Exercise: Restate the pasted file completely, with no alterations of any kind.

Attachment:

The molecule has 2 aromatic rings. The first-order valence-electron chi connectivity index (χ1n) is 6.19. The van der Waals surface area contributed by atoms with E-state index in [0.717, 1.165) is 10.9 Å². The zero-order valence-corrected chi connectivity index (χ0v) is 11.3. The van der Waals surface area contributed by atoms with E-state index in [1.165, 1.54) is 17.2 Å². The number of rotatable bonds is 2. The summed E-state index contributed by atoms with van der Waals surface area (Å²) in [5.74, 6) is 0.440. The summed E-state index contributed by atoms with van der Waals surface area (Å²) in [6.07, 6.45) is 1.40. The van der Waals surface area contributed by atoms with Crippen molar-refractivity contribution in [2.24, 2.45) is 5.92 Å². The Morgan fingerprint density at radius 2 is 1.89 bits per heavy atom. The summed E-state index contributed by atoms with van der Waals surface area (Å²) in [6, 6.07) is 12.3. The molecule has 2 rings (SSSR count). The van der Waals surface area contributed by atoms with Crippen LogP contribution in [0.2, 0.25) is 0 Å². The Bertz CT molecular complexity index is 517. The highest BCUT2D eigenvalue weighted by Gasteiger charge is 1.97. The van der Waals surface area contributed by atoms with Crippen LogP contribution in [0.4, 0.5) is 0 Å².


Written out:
The molecule has 2 aromatic rings. The first-order valence-electron chi connectivity index (χ1n) is 6.19. The van der Waals surface area contributed by atoms with E-state index in [0.717, 1.165) is 10.9 Å². The zero-order valence-corrected chi connectivity index (χ0v) is 11.3. The van der Waals surface area contributed by atoms with E-state index in [1.165, 1.54) is 17.2 Å². The number of rotatable bonds is 2. The summed E-state index contributed by atoms with van der Waals surface area (Å²) in [5.74, 6) is 0.440. The summed E-state index contributed by atoms with van der Waals surface area (Å²) in [6.07, 6.45) is 1.40. The van der Waals surface area contributed by atoms with Crippen molar-refractivity contribution in [2.24, 2.45) is 5.92 Å². The Morgan fingerprint density at radius 2 is 1.89 bits per heavy atom. The summed E-state index contributed by atoms with van der Waals surface area (Å²) in [6, 6.07) is 12.3. The molecule has 2 rings (SSSR count). The van der Waals surface area contributed by atoms with Crippen LogP contribution in [0.2, 0.25) is 0 Å². The Bertz CT molecular complexity index is 517. The highest BCUT2D eigenvalue weighted by Gasteiger charge is 1.97. The van der Waals surface area contributed by atoms with Crippen LogP contribution in [0.4, 0.5) is 0 Å².